For more information on choosing the perfect type of crate for your dog that doesn’t like to stay put, check out our blog post on some of our favorite escape proof dog crates.

Plastic crates are also popular among pet parents because they’re easy to clean and offer more privacy than wire crates. Another advantage of a plastic crate is that they are lighter and easier to move from place to place if you need to relocate your crate often.

The third option, soft-sided crates, are even better for dogs who travel often as they’re the lightest of the three and can be easily folded up and transported.

New pet owners often make one of two mistakes when picking out their first dog crate – too big or too small. Guess you saw that coming, there really isn’t another option other than, just right.

Most error on the side of too big thinking they will grow into the crate. But what if your dog gets A LOT bigger than you expected.

You never know if you adopt a stray if one of the parents was a Great Dane or a chihuahua, you know.

Here’s an example from one of our readers:

“We adopted a beautiful, friendly, rescue pup named Sammy. Well, Sammy turned out to get MUCH bigger than we thought he would. I think one of his parents was a horse! He seems uncomfortable in his crate, how do we tell if he needs more room? Or, is his current crate just fine?”

Is you dog in too small of a kennel?
Original Photo © Hermes Rivera

How Do I Know If My Dog’s Crate is Too Small?

If you’ve ever struggled to get your dog to stay in their crate, you’re not alone. It can be tricky to find the perfect size crate for your furry friend, and oftentimes, people end up with a crate that’s too small.

But isn’t it better for your dog to be snug and cozy? Nope. If your dog’s crate is too small, it can actually do more harm than good. Here’s how to tell if your dog’s crate might be too small—and what you can do about it.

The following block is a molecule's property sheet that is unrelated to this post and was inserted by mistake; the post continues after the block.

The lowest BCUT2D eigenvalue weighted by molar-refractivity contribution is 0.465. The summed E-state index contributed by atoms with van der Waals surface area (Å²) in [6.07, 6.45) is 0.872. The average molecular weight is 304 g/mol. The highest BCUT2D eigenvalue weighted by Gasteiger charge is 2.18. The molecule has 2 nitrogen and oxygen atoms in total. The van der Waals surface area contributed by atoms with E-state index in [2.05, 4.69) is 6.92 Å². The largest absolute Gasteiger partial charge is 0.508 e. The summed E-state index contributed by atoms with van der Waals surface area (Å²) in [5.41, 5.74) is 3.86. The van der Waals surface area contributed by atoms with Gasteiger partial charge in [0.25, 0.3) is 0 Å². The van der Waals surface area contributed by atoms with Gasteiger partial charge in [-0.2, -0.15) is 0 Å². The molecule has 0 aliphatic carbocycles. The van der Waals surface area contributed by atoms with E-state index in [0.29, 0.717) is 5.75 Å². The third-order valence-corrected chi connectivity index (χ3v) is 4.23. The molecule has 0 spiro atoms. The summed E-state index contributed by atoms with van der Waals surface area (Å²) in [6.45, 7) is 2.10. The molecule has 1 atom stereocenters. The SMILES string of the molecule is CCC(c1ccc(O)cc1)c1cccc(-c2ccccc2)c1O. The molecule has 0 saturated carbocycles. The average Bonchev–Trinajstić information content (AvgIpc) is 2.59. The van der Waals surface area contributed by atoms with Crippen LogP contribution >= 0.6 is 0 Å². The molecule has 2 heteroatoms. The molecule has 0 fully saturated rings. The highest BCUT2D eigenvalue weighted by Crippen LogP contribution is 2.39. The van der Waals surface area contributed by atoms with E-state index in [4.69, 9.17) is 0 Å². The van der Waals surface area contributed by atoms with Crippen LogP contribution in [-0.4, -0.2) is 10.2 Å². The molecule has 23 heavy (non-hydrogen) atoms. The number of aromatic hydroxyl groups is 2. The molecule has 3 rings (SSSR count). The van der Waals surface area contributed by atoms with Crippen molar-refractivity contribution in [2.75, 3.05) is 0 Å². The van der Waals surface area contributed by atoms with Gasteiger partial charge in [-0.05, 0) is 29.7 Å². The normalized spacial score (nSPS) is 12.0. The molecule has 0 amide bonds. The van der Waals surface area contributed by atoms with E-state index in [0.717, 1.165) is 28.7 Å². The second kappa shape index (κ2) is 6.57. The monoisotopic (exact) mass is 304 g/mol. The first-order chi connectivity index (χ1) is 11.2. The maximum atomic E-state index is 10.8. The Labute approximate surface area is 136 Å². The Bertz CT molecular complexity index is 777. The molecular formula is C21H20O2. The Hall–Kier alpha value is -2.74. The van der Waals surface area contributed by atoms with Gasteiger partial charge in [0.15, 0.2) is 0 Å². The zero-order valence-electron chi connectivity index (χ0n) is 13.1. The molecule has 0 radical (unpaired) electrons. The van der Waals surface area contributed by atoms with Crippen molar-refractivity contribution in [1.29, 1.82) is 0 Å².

Signs Your Dog’s Crate Is Too Small

There are a few key signs that your dog’s crate is too small. If you notice any of the following behavior from your dog when they’re in their crate, it’s time to consider upgrading to a larger size:

1. They Can’t Turn Around Comfortably

One of the clearest signs that your dog’s crate is too small is if they can’t turn around comfortably without bumping into the sides or top of the crate. This can be particularly problematic for taller dogs, who may have trouble standing up straight in a smaller crate. If your dog can’t turn around comfortably, it’s time for a bigger crate.

2. They’re Constantly Trying to Escape

If your dog is constantly trying to escape from their crate, it could be a sign that they’re feeling claustrophobic. When dogs feel like they’re trapped or enclosed in a space, they may start pawing at the sides of the crate, dig excessively, or even try to climb out. If you notice this behavior from your dog, give them some extra space by upgrading to a larger crate.

3. They Seem Uncomfortable or Stressed Out

If your dog seems uncomfortable or stressed out when they are in their crate, it could be because they don’t have enough room to move around and stretch their legs. Dogs need to be able to move around freely in order to feel comfortable, so if yours seems cramped up in their crate, it may be time for an upgrade.

Dogs need the right amount of space to move around and stretch their legs in order to feel comfortable, so if yours seems cramped up in their current crate, it may be time for an upgrade. If you notice any of these signs that your dog crate is too small or too big, don’t hesitate to upgrade to a properly sized crate—your furry friend will thank you for it!